CMS finalized its proposal to create MS-DRG 018 for Chimeric Antigen Receptor (“CAR”) T-cell Immunotherapy. ICD-10- procedure codes XW033C3 or XW043C3 will be assigned to this new MS-DRG 018 for FFY 2021. MS-DRG 016 will be changed from “Autologous Bone Marrow Transplant with CC/MCC or T-cell Immunotherapy” to “Autologous Bone Marrow Transplant with CC/MCC”. This new DRG is timely as two of the initially approved CAR-T therapies, KYMRIAH® and YESCARTA®, lost their new technology add-on payments in FFY 2021.


For both the Hospital Readmissions Reduction Program (“HRPP”) and the Hospital-Acquire Conditions Reduction Program (“HAC”), CMS finalized the regulatory implementation of performance periods for measures used in the Programs beginning with the FFY 2023 program year and all subsequent program years. Those updates will be made to 42 CFR 412.152 (for HRPP) and 42 CFR 412.170 (for HAC). This Final Rule also refers back to the agency’s August 25, 2020 Interim Final Rule in which it determined the FFY 2022 program will excerpt claims data from January 1, 2020 – June 30, 2020 due to the public health emergency.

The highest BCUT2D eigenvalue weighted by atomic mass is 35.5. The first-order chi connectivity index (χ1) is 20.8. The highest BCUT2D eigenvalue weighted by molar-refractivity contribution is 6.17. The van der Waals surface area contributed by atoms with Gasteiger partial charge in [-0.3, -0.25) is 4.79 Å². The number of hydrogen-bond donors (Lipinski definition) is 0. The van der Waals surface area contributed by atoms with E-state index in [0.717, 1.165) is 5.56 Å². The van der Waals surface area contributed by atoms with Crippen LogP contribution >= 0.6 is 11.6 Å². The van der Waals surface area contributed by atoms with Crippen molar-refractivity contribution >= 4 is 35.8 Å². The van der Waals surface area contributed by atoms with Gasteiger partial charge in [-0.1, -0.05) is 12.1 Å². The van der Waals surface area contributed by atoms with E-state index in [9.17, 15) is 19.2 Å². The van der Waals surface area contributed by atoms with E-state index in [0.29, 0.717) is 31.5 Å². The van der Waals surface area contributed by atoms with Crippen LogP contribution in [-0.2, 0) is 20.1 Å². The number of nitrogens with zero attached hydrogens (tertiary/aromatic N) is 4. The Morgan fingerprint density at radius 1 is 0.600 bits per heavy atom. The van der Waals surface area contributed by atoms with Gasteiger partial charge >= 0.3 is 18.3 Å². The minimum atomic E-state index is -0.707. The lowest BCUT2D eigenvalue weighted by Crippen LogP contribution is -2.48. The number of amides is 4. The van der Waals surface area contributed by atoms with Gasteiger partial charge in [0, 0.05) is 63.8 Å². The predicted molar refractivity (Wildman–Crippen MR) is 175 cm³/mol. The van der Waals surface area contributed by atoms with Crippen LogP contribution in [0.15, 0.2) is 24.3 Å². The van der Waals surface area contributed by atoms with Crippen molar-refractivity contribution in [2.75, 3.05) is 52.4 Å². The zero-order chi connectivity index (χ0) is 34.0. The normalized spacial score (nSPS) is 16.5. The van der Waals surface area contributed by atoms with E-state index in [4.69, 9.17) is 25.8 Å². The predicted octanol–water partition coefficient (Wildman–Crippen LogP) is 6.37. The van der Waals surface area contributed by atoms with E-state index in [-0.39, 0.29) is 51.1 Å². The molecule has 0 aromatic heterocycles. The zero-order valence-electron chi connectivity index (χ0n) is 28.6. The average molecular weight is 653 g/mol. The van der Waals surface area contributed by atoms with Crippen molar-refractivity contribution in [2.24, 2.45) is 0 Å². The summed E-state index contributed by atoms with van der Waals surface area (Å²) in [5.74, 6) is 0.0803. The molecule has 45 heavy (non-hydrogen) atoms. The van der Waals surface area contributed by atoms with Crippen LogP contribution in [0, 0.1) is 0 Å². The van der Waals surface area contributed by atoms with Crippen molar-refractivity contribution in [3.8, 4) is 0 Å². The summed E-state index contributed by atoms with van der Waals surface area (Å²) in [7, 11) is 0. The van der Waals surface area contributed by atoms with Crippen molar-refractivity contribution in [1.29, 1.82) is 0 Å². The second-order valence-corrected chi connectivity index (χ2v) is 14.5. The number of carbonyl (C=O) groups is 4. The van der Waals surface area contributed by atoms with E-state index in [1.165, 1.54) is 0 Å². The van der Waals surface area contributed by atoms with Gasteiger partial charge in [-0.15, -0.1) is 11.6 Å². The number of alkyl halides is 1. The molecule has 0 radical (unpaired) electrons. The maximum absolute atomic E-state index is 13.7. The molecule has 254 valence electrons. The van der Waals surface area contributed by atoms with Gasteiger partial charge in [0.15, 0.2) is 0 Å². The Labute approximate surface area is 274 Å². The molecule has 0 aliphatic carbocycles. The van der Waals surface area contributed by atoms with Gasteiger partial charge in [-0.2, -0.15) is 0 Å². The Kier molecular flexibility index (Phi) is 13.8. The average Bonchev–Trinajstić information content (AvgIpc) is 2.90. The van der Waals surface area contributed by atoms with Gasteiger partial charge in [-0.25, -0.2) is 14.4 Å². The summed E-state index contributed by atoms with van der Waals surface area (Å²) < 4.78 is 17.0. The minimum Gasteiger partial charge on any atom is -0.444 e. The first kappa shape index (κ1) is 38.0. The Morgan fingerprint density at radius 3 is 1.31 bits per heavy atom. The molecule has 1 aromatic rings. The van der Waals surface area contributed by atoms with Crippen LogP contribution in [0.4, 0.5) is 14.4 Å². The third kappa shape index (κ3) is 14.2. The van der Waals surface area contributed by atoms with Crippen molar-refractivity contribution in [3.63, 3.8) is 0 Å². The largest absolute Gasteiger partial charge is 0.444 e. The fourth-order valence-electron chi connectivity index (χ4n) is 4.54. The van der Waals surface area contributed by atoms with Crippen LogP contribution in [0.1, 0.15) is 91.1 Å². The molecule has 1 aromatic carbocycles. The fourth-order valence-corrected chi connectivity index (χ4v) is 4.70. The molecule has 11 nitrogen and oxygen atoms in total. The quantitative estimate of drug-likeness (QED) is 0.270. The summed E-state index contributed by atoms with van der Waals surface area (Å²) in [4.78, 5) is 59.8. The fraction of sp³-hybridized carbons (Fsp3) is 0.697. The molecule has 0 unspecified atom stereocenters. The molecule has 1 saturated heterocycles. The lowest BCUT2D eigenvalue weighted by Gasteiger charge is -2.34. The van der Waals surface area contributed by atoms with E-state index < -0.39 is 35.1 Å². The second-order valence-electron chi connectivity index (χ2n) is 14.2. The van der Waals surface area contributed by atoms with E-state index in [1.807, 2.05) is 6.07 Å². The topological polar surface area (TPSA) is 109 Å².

Disproportionate Share Hospitals’ (“DSH”) Uncompensated Care (“UC”) Payments for FFY 2021 will be $8.3 billion, up almost $500 million or 6% from the proposed rule but still $60 million less than FFY 2020. In response to numerous comments by stakeholders, CMS responded by using more recently available unemployment data given the unprecedented effects on health insurance due to the COVID-19 pandemic. This increased the estimated 2021 uninsured rate CMS used in Factor 2 from 9.5% as originally proposed to 10.2%, which while less than what providers believe is needed, is still welcome news. At the same time using more recent data that accounts for COVID-19, CMS decreased Factor 1, the starting point for calculating the UC Pool size which is 75% of the estimated DSH payments for FFY 2021, to $11.378 billion, a decrease of $141 million from the proposed rule, which in part was based on an estimated decrease in discharges in 2020.

As proposed, a single year of data from hospitals’ FY 2017 Worksheet S-10 UC Costs was used to compute the FFY 2021 UC Payments. For FFY 2022 and all subsequent fiscal years, CMS indicates they will use the most recent available single year of audited Worksheet S-10 data. As anticipated, for now at least, the FY 2018 S-10 audits that have already been underway for what appears to be most DSH hospitals will be used for next year’s 2022 UC Payments.